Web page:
Gotta admit I did not fully understand all that, but if you're using yacht formulae to calculate scantlings for a kayak you are likely to end up on the high side of normal practice. The following is practical experience rather than theory.

A 3m kayak is a very small boat and IMHO it shouldn't need more than 3 mm thickness assuming you are using the good stuff, marine plywood that is, and do not plan on assaulting well-defended rocky beaches or using it for white water rapids

Although my ultralight canoes do not have the benefit of decks to stiffen them, I can use 3 mm ply for canoes up to 4 m length, and I do not glass either side, to keep them light, because I am getting old and I want to be able to cartop for a few more years. This works for me. However, I paddle in slow water where there are no rocks to hit.

Ply thickness of 4 mm is more common, and the norm for kayak kits, Also most folk glass one or both surfaces, which increases the strength of ply by several times, expecially puncture resistance.

The use of frames varies in practice: I use none for canoes. A frame used to make a decked space into a closed box greatly increases resistance to twisting forces as you are obviously aware, even if the frame has an opening for storage. So does the use of side decks; usual practice is to provide knees under the side decks, partly for stiffening but mainly to prevent damage if the paddler sits on them! Other than this, extra frames do more to provide emergency buoyancy volume than stiffness, at least in kayaks, except for a skin on frame boat.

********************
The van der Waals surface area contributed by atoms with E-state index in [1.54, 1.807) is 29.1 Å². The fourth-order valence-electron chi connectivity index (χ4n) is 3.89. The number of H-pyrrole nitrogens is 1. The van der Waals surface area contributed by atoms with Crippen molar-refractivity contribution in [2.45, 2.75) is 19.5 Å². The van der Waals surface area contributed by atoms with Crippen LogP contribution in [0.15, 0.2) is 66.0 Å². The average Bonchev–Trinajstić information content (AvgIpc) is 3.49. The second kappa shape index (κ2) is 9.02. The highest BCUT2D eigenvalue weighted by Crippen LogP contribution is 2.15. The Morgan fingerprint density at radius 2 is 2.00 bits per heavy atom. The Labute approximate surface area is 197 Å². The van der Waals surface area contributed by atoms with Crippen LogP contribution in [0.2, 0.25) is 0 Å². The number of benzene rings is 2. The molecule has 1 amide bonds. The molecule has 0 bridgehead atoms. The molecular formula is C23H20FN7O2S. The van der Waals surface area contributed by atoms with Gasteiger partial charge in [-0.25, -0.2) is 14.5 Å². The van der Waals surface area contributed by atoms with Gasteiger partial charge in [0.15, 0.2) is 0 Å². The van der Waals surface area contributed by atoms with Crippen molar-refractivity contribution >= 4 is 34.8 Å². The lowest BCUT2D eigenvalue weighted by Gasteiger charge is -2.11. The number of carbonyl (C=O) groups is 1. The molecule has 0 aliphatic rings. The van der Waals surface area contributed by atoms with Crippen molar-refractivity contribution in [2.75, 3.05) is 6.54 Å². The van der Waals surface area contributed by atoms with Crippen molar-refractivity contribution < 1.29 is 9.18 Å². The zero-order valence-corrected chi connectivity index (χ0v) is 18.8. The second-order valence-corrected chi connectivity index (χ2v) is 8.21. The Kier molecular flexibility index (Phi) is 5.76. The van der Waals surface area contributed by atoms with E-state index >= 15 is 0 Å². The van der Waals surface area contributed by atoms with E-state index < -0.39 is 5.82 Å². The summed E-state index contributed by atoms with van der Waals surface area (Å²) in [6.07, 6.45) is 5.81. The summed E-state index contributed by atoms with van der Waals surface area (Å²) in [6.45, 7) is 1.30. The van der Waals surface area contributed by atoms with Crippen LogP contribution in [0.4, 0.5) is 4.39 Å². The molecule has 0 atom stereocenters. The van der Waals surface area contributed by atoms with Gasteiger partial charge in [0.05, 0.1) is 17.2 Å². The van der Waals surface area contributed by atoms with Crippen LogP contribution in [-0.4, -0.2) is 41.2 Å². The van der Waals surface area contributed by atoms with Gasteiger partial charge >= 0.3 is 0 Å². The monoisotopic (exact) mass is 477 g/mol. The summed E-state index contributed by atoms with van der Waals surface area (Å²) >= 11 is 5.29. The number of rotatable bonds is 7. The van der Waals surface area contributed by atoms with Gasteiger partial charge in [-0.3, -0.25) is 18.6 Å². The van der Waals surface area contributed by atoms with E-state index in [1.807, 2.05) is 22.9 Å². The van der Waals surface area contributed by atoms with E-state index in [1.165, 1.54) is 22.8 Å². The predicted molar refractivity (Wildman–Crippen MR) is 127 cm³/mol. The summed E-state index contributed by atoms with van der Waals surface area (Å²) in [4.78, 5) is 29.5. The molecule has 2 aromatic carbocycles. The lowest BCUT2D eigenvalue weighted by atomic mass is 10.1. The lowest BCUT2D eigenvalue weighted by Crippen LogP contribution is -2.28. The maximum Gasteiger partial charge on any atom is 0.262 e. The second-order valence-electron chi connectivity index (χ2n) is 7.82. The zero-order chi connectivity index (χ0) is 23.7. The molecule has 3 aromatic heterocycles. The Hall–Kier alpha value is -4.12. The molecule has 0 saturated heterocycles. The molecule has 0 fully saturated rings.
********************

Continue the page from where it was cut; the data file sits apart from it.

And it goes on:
Seam joint construction is a factor that affects required skin thickness. Most folk use glass tape and epoxy which makes for a fairly flexible joint, even after adding an epoxy fillet. I use chine logs to reinforce the seams, which results in a stiffer joint, allowing me to drop down a notch on skin thickness and still have a sufficiently stiff hull.

All bets are off for other boat types. However, I recently completed a 3 m sailing dinghy which was constructed like my canoes but using 4 mm ply for the sheers. It has built-in torque tubes which double as buoyancy volume. It seems adequately robust FOR MY PURPOSES, puttering around small lakes. 6 mm would have been appropriate for a boat intended for harder use.

LOL

3. Joined: Oct 2009
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### magwasSenior Member

Thank you, it is a bunch of very useful information.
I hope someone can shed some light on the theoretical part of it either.

4. Joined: Oct 2009
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### magwasSenior Member

I did some additional research.
Using shell thickness scantling rule for steel gives some 0.3 mm for steel, and 1.28 mm for wood. Now this looks like a bit undersized, but there is also a rule for minimum thickness which gives 1.5mm for steel and 6mm for wood.
The wood rule starts the table with scantling number 7, at shell thickness of 11mm, and frame spacing of 120cm.
The scantling number for my boat is 1.36, which would give somewhere around that 4mm considering nonlinearity of the table.

I did the above for a "normal" size yacht Loa=10.0m, Boa=2.5m, Dd=1.5m, Lwl=9.2m, etc.
Now steel rule gives 0.6mm for steel, 2.8mm for wood, with minimums 2.8mm for steel and 11.15 for wood.
Wood rule (scantling number is 32.32) gives 26-27 mm shell thickness at 270-280 cm shell spacing.
These numbers look like something around normal, are they?
Also my computation gives 58mm at 1.8m spacing, which is gets nearer to the range if we consider that it uses rather conservative means. But I would still like to know if the flow of my computation is correct, and what the heck fbmax should be?

I do not know what to think about the design loads. They are in the range of 1.5 ton per square meter (or more than 300 lb/square feet for you americans) for the 3m vessel, and 4 tons range for the 10m one. Is it a reasonable value or exorbitant?

Another thought: I guess I could make the beam computation more precise by using an I which considers the bending of the panel. But how?